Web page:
Skip Header Navigation

About RBC > Media Newsroom > News Releases > Women More Likely to Be First-Time Homebuyers in Next Two Years: RBC Poll

Women More Likely to Be First-Time Homebuyers in Next Two Years: RBC Poll

Down payment, job security and readiness top concerns among women

TORONTO, May 14, 2012— Among Canadians who plan to buy a home within the next two years, women (49 per cent) are more likely than men (35 per cent) to be first-time homebuyers, according to the 19th Annual RBC Homeownership Poll. Overall, 51 per cent of women and 65 per cent of men who are likely to buy in the next two years already own a home.

"We are seeing more single women entering into the housing market, as income levels, changing demographics and lifestyle patterns shift purchasing habits," said Marcia Moffat, head of home equity financing, RBC. "But women are being more cautious than men, weighing cost, affordability and job security before buying a home."

Of the Canadians who have recently become first-time homebuyers, men and women were tied (47 per cent) in saying affordability was the biggest concern that prevented them from purchasing a home earlier. Women outpaced men in three other reasons that caused them to delay their first home purchase.


Reasons first-time homebuyers had not bought before now Women Men
Previously wasn't able to afford it47 per cent47 per cent
Not interested/ready for homeownership25 per cent14 per cent
Unsure of job security23 per cent15 per cent
Saving for a large down payment22 per cent14 per cent

The idea of financial security arises once again when it comes to choosing a mortgage. The survey showed Canadian women (16 per cent), regardless of whether it was their first home or not, were less likely to take on a variable mortgage compared to men (25 per cent).

However, both sexes were similarly comfortable with the prospect of taking on a fixed rate mortgage (women: 40 per cent; men: 44 per cent), which largely reflects the current trend where Canadians are now looking to lock in at historically low interest rates. Women (44 per cent) are also more likely than men (31 per cent) to consider a combination mortgage, which has both fixed and variable rate features, allowing for peace of mind and flexibility at the same time.

Moffat offers the following five first-time homebuyer tips:

  • Balance your books and assess total costs: Owning a home is a big financial decision. Balance the costs of homeownership against your lifestyle. If you like to travel or dine out often, leave yourself with enough wiggle room to enjoy what's important to you.
  • Get your (financial) house in order: Start by getting pre-approved for a mortgage, with professional advice that will help you understand the long term costs and choose the right product to suit your needs. This will give you a better idea of your price range before you start your search.
  • Budget for extra costs: Don't forget about closing costs, which can include legal fees, land transfer taxes, or a new home warranty. Closing costs are typically one to two per cent of your final purchase price. Build this into your budget along with the cost of new appliances and moving.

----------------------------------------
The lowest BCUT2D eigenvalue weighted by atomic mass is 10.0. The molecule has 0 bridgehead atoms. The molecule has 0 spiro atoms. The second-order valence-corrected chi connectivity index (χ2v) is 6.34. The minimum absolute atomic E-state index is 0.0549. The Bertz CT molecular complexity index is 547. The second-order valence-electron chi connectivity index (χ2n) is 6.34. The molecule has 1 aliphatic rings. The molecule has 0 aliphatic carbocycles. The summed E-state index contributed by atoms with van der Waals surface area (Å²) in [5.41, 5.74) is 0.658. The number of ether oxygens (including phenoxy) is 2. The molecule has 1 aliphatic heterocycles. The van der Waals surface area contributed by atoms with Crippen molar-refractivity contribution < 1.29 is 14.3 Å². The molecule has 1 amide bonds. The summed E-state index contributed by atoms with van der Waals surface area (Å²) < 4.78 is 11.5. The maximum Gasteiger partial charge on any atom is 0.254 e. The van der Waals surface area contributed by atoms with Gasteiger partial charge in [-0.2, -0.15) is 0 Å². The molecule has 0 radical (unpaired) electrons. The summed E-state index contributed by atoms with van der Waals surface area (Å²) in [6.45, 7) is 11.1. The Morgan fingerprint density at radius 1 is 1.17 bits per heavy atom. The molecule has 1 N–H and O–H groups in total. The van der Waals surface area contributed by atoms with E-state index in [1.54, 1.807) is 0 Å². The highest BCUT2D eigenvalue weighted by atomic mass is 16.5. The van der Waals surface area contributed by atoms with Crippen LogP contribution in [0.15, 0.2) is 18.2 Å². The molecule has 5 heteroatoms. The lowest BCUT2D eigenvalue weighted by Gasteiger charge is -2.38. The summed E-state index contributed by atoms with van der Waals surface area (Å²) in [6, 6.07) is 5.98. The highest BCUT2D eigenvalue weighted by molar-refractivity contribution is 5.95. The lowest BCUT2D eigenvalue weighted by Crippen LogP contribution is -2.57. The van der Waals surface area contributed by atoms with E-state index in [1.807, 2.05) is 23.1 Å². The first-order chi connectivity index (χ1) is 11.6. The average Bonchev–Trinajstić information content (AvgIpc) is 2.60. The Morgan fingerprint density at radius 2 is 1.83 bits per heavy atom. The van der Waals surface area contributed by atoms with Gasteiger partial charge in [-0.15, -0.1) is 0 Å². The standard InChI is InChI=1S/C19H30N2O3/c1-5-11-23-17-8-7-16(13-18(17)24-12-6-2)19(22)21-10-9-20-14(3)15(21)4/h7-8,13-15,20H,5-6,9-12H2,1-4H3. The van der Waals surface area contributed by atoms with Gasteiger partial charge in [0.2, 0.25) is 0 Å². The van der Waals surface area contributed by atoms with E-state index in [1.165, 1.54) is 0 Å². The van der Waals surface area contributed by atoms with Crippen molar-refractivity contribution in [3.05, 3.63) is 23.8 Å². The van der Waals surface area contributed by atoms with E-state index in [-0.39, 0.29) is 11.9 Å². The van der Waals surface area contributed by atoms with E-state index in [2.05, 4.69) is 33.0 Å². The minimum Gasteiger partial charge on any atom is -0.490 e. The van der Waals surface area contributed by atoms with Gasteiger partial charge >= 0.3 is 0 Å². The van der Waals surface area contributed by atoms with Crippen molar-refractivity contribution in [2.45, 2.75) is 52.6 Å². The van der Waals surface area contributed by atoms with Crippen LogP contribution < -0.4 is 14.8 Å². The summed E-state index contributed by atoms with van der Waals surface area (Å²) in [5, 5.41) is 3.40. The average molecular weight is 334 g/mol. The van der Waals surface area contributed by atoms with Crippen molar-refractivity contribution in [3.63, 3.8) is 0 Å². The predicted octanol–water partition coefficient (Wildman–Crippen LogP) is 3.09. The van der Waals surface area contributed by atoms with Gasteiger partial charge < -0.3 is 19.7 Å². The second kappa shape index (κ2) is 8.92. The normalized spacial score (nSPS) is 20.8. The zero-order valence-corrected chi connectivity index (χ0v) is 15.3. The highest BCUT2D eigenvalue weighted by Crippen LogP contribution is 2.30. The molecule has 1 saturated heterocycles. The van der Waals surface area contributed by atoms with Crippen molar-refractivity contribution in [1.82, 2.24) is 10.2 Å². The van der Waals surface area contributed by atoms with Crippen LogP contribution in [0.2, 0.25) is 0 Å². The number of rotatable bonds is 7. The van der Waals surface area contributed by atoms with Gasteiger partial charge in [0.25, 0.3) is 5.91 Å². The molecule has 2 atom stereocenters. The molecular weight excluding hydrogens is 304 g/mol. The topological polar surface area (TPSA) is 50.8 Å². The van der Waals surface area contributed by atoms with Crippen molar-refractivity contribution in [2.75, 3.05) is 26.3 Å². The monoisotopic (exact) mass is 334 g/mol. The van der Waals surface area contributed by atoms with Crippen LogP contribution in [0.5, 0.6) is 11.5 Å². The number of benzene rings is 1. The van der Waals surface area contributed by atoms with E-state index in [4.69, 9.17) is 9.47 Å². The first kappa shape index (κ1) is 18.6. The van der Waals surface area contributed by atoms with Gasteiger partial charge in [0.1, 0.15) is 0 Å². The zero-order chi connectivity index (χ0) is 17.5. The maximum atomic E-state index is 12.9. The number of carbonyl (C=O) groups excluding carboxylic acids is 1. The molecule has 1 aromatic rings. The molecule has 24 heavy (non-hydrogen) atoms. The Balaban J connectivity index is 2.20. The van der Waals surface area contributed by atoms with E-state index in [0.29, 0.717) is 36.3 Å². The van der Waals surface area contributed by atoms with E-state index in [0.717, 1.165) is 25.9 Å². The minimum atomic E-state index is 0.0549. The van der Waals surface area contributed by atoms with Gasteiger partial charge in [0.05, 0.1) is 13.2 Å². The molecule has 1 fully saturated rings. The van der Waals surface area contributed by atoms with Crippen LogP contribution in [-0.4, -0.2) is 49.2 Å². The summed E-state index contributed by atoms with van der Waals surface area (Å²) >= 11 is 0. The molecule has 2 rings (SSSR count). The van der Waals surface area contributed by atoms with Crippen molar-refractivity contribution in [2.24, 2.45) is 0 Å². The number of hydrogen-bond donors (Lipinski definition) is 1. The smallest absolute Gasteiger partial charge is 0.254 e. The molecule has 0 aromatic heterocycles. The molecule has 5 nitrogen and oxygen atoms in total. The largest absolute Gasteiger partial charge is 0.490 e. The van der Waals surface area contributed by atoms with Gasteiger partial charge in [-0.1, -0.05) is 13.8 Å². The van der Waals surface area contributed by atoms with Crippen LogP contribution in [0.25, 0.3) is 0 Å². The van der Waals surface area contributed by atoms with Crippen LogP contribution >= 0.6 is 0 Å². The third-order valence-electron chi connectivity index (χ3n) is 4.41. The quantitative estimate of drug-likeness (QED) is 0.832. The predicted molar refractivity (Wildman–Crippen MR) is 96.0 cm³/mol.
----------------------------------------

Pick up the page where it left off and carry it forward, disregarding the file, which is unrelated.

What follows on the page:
• Create an emergency fund: Unexpected expenses can catch you off-guard, such as a leaky roof, a replacement furnace or an increase in fees or taxes. Online tools and calculators along with expert advice can help you build a buffer.
  • Add more revenue: Look for opportunities to manage housing costs, either by renting out part of the home or having a roommate. This can help offset expenses in the first few years.

For additional tips, Canadians can visit the RBC Advice Centre, an online resource to help Canadians understand all facets of homeownership. Through advice videos, articles, and online calculators, Canadians can learn about buying their first home, planning their next move, or renovating. With the guidance of RBC mortgage specialists, Canadians have access to free, no-obligation professional advice about RBC mortgage products and services.

About the RBC 19th Annual Homeownership Poll
RBC is the largest residential mortgage lender in Canada. As the country's number one source of financial advice on homeownership, RBC conducts consumer surveys as one way to provide insight to Canadians about the marketplace in which they live. These are some of the findings of the RBC's 19th Annual Homeownership poll conducted by Ipsos Reid between January 24 and 30, 2012. The annual online survey tracks Canadians attitudes and behaviours around homebuying and homeownership. The results are based on a sample where quota sampling and weighting are employed to balance demographics and ensure that the sample's composition reflects that of the actual Canadian population according to Census data. Quota samples with weighting from the Ipsos online panel provide results that are intended to approximate a probability sample. An unweighted probability sample of 2,103 adult Canadians, with 100 per cent response rate would have an estimated margin of error of ±2 percentage points, 19 times out of 20. The margin of error will be larger within regions and for other sub-groupings of the survey population.

- 30 -

For more information, please contact:

Matt Gierasimczuk, RBC Corporate Communications, 416-974-2124
Ka Yan Ng, RBC Corporate Communications, 416-974-1794


Related Media